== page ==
The BMBF-funded OWICELLS project was successfully completed with a final presentation at the BMW plant in Munich. The presentation demonstrated a Li-Fi communication with a mobile robot, while the robot carried out usual production processes (welding, moving and testing parts) in a 5x5m² production cell. The robust, optical wireless transmission is based on spatial diversity; in other words, data is sent and received simultaneously by several LEDs and several photodiodes. The system can transmit data at more than 100 Mbit/s and five milliseconds latency.

Modern production technologies in the automobile industry must become more flexible in order to fulfil individual customer requirements.

Im Focus: Sharp images with flexible fibers

An international team of scientists has discovered a new way to transfer image information through multimodal fibers with almost no distortion - even if the fiber is bent. The results of the study, to which scientist from the Leibniz-Institute of Photonic Technology Jena (Leibniz IPHT) contributed, were published on 6thJune in the highly-cited journal Physical Review Letters.

Endoscopes allow doctors to see into a patient’s body like through a keyhole. Typically, the images are transmitted via a bundle of several hundreds of optical...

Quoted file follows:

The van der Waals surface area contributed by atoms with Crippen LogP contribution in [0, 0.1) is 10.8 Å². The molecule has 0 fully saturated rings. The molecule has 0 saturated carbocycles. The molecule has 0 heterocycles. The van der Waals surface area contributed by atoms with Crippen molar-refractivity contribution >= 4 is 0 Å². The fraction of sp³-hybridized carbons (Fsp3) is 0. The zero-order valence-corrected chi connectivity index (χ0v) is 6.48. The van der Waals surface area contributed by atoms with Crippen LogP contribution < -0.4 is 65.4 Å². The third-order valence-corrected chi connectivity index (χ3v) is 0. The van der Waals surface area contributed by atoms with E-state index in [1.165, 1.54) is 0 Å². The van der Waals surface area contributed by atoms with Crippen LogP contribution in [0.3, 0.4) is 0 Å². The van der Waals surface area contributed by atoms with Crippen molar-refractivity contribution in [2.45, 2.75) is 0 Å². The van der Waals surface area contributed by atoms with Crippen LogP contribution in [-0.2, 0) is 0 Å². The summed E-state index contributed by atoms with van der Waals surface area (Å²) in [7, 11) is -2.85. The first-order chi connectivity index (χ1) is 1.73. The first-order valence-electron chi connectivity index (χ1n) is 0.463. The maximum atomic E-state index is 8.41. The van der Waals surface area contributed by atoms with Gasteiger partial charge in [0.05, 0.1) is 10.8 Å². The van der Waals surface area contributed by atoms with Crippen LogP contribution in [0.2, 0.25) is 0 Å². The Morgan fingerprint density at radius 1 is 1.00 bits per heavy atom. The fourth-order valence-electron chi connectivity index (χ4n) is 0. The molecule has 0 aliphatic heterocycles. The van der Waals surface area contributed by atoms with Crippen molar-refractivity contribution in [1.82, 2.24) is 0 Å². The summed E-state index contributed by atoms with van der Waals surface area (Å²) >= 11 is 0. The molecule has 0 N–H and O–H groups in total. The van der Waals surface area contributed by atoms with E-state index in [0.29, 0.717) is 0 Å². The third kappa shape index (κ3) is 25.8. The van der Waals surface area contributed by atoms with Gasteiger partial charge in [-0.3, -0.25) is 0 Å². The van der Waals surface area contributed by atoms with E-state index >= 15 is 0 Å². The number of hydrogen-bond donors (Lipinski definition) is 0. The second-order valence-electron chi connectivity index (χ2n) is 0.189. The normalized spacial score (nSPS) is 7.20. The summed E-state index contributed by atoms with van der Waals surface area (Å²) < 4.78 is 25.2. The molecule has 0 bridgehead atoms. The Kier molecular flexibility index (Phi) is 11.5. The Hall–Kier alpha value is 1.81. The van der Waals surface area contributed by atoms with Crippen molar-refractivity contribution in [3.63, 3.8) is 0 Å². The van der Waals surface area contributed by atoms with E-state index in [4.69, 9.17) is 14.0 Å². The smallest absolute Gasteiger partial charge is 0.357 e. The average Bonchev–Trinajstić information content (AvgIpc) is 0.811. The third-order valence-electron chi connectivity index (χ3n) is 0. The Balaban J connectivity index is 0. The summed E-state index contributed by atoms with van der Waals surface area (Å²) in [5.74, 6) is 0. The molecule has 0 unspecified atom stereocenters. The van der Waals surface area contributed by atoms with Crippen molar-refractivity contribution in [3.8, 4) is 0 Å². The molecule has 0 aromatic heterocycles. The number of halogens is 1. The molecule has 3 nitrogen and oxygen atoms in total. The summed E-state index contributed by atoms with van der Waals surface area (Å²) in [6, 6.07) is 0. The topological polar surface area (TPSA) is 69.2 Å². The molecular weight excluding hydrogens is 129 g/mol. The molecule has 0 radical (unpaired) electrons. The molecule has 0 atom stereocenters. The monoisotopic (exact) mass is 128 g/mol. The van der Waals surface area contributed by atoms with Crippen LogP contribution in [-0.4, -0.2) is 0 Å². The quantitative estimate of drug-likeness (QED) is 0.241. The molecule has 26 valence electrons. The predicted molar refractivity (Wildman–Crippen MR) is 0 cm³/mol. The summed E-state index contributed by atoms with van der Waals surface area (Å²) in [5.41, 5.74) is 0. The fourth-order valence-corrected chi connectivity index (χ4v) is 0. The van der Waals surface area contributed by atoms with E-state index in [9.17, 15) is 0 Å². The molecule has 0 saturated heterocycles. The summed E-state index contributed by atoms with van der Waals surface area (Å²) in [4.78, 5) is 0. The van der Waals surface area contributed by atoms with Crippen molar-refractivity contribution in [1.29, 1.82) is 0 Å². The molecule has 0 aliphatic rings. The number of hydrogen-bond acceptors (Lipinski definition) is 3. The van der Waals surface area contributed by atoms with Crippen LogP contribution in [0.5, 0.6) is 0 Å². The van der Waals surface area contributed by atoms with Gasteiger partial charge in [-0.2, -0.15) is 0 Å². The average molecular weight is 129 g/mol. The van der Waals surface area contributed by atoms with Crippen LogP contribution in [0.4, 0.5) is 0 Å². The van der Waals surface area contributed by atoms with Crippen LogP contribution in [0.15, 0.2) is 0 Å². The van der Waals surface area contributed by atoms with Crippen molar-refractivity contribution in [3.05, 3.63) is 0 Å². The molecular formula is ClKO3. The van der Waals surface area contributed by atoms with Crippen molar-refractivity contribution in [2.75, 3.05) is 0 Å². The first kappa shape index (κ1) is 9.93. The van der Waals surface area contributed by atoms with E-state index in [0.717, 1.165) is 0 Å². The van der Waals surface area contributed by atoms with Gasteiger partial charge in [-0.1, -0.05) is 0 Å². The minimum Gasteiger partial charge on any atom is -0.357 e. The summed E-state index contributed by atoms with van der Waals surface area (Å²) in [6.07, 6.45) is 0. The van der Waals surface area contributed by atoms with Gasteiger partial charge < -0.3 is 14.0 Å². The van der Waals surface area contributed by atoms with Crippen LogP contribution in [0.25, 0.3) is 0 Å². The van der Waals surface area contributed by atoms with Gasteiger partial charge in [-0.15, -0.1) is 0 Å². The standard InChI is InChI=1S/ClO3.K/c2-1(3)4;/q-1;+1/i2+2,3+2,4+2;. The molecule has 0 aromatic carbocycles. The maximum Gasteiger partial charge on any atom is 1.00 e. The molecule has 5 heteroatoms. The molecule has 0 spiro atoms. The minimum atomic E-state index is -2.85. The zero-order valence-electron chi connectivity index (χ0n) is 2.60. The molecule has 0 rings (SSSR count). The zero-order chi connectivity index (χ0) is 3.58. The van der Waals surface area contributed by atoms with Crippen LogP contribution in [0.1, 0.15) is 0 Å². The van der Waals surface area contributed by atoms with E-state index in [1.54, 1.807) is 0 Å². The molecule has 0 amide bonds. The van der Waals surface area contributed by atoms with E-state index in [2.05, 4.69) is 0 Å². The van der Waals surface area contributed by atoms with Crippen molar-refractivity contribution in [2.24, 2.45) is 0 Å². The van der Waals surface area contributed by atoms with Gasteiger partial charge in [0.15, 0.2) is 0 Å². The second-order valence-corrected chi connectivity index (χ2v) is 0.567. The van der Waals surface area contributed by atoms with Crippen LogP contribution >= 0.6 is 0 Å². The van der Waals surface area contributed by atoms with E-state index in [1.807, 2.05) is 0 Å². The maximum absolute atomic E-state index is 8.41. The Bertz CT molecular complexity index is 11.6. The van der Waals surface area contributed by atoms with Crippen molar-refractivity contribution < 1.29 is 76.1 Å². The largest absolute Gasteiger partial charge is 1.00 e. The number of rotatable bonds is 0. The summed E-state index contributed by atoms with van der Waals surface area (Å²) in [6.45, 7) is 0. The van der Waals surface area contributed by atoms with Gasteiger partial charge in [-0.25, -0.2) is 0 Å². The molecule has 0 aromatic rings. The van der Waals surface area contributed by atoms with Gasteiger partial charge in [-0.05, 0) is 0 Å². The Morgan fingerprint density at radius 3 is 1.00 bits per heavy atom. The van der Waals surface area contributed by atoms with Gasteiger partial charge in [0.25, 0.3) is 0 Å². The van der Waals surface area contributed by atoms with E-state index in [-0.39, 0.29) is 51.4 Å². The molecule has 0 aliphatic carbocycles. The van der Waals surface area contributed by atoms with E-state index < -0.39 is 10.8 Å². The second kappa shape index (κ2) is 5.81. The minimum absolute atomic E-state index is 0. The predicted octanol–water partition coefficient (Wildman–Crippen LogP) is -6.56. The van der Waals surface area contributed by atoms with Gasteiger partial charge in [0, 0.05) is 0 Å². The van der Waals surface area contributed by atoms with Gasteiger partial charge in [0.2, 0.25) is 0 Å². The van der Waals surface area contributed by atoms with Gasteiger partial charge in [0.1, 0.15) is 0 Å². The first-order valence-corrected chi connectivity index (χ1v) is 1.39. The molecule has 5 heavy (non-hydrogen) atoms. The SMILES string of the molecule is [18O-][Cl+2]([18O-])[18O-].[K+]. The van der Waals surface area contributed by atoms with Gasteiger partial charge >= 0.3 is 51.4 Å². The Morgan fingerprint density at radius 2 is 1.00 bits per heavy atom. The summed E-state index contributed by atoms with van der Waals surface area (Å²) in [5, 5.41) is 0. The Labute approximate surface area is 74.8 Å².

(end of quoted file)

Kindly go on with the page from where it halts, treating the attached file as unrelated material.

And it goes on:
All Focus news of the innovation-report >>>

Anzeige

Anzeige

VideoLinks
Industry & Economy
Event News

Munich conference on asteroid detection, tracking and defense

13.06.2018 | Event News

2nd International Baltic Earth Conference in Denmark: “The Baltic Sea region in Transition”

08.06.2018 | Event News

ISEKI_Food 2018: Conference with Holistic View of Food Production

05.06.2018 | Event News

 
Latest News

Graphene assembled film shows higher thermal conductivity than graphite film

22.06.2018 | Materials Sciences

Fast rising bedrock below West Antarctica reveals an extremely fluid Earth mantle

22.06.2018 | Earth Sciences

Zebrafish's near 360 degree UV-vision knocks stripes off Google Street View

22.06.2018 | Life Sciences

VideoLinks
Science & Research
Overview of more VideoLinks >>>